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Surface integrals and parametrization

  1. Mar 12, 2013 #1
    An area A in the xy-plane is defined by the y axis and by the parabola with the equation
    x=6-y^2.

    Furthermore a surface S is given by that part of the graph for the function h(x,y)=6-x-y^2 that satisfies x>=0 and z>=0.

    I have to parametrisize A and S.


    Could this be a parametrization of A :

    (6-u^2,u,0) where u = y

    ?


    I find this subject extremely hard to understand so I will appreciate any kind of help.
     
  2. jcsd
  3. Mar 12, 2013 #2
    A is two-dimensional. Consequently, it takes two variables to parametrize it. So your parametrization cannot be correct.

    Usually, one wants to parametrize in such a way that the parameters' domain is "nice", e.g., a rectangle.
     
  4. Mar 12, 2013 #3
    Oh I see

    Is r(u,v) = (v*(u^2),u) a possibility?
     
  5. Mar 12, 2013 #4
    What are the boundaries for u and v?
     
  6. Mar 12, 2013 #5
    -sqrt(6) =< u =< sqrt(6)

    I'm not sure about the v : 0 =<v=<6 ?
     
  7. Mar 12, 2013 #6

    HallsofIvy

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    [itex]x= 6- u^2[/itex], [itex]y= u[/itex] is a parameterization of the bounding curve, not the region. Myself, I would just use (x, y, 0) with [itex]0\le x\le \sqrt{6}[/itex], [itex]0\le y\le 6- x^2[/itex], using x and y themselves as parameters.
     
  8. Mar 12, 2013 #7
    I hadn't thought about that one.

    But I'm curious what would the boundaries for v be in the other parameterization?
     
  9. Mar 12, 2013 #8
    Assuming ## y = u ##, ## -\sqrt{6} \le u \le \sqrt {6} ## is OK.

    But you still have to have a range for v. It can be arbitrarily taken to be ## 0 \le v \le 1 ##.

    Now you have to have ## x = f(u, v) ##. For this you could consider the boundaries: ## x = 0 ## and ## x = 6 - y^2 ##. You could further simplify this by checking out ## f(u, v) = g(u)v ##.
     
  10. Mar 12, 2013 #9
    I don't understand why you choose the boundaries for v to be that.

    And the last two lines.....wasn't x = v(6-u^2) with the boundaries -√6 ≤ u ≤ √6.

    I'm a bit confused now :(
     
  11. Mar 12, 2013 #10
    Parametrization is always arbitrary. If you have some parametrization X = P(Y), you can also have Y = Q(Z), which gives you parametrization X = R(Z) = P(Q(Z)). Functions P and Q, as well as their domains, are arbitrary. There are infinitely many ways to parametrize.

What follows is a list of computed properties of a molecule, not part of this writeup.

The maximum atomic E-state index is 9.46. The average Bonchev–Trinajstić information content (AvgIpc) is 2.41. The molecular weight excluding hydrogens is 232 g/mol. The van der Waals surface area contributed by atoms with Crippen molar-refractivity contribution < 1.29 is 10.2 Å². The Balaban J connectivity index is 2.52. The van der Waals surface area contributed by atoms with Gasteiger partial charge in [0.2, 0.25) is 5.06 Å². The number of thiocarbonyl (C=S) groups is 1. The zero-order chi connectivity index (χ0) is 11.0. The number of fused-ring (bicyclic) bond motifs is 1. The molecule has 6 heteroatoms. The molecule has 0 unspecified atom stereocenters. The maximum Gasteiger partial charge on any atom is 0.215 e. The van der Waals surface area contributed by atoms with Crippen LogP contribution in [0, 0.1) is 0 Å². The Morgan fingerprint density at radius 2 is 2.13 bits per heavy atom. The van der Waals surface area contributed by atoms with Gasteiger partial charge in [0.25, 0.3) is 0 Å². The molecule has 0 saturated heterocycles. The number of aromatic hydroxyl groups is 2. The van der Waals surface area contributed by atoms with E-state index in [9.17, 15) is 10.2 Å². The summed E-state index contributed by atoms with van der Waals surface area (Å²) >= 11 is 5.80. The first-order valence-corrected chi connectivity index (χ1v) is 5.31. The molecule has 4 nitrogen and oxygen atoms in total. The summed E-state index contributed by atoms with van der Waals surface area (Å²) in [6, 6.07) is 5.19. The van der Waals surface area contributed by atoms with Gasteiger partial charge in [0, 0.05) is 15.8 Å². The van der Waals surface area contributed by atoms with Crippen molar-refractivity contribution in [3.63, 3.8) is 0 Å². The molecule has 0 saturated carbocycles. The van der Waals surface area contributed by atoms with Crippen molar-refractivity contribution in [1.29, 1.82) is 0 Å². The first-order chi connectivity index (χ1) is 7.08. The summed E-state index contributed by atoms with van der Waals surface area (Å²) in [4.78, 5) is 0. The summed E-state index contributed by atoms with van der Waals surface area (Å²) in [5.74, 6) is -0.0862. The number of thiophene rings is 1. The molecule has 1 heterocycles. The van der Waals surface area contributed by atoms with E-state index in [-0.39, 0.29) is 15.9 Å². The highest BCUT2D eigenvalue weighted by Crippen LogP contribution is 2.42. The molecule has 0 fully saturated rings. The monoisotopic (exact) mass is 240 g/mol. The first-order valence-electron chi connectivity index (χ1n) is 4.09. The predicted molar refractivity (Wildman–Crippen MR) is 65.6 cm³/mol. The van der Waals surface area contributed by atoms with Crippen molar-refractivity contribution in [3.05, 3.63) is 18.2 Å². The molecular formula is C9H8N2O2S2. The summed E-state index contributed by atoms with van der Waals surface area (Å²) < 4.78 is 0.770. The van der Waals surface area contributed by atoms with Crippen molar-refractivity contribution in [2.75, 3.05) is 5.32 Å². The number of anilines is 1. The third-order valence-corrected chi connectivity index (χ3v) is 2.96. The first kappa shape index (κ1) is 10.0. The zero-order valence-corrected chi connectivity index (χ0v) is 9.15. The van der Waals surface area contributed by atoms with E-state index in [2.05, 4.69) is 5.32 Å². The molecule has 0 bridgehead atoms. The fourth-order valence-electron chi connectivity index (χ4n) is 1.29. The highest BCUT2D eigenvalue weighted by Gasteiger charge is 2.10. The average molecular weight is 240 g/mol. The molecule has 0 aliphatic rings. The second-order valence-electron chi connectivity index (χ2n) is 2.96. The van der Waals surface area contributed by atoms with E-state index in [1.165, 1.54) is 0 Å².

As I remarked above, one usually wants a parametrization that is "nice" or at least simple in a certain way.

    I chose the domain to be rectangular. Why rectangular? No particular reason in this case, but when you need, for example, to integrate something, it might simplify things.

    ## x = v(6 - u^2) ## is good. No, you did not have it this way earlier.
     
  12. Mar 12, 2013 #11
    The explanation was good. Thank you.

    I have one question concerning the parametrization of S.

    since z=h(x,y) wouldn't a possible parametrization of S be :

    r(u,v) = (v(6-u^2), u, 6-(6-u^2)*v-u^2)

    ?
     
  13. Mar 12, 2013 #12
    Seems OK.
     
  14. Mar 12, 2013 #13
    Thank you voko.
     
  15. Mar 12, 2013 #14

    LCKurtz

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    OK, I can't resist chiming in on this one. For the region A, Halls' idea is best except he has the variables reversed. For A the natural parameterization is ##x=x,\ y=y,\ z = 0## giving ##r(x,y) = \langle x,y,0\rangle,\ 0\le x\le 6-y^2,\ -\sqrt 6\le y\le \sqrt 6##.

    For the surface, the natural parameterization would be almost the same, except for ##z##:$$
    r(x,y) = \langle x,y, 6-x-y^2\rangle$$with the same limits.
     
  16. Mar 12, 2013 #15

    But what do you mean with best idea ?

    I can see that both parameterizations can work but how is one better than the other ?
     
  17. Mar 12, 2013 #16

    LCKurtz

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    It is "best" in my opinion because it is simplest and there is no reason to use anything more complicated in this problem. If the domain were, for example, a circle, I would give a different parameterization because of that.
     
  18. Mar 12, 2013 #17
    Okay. Thank you :smile:
     
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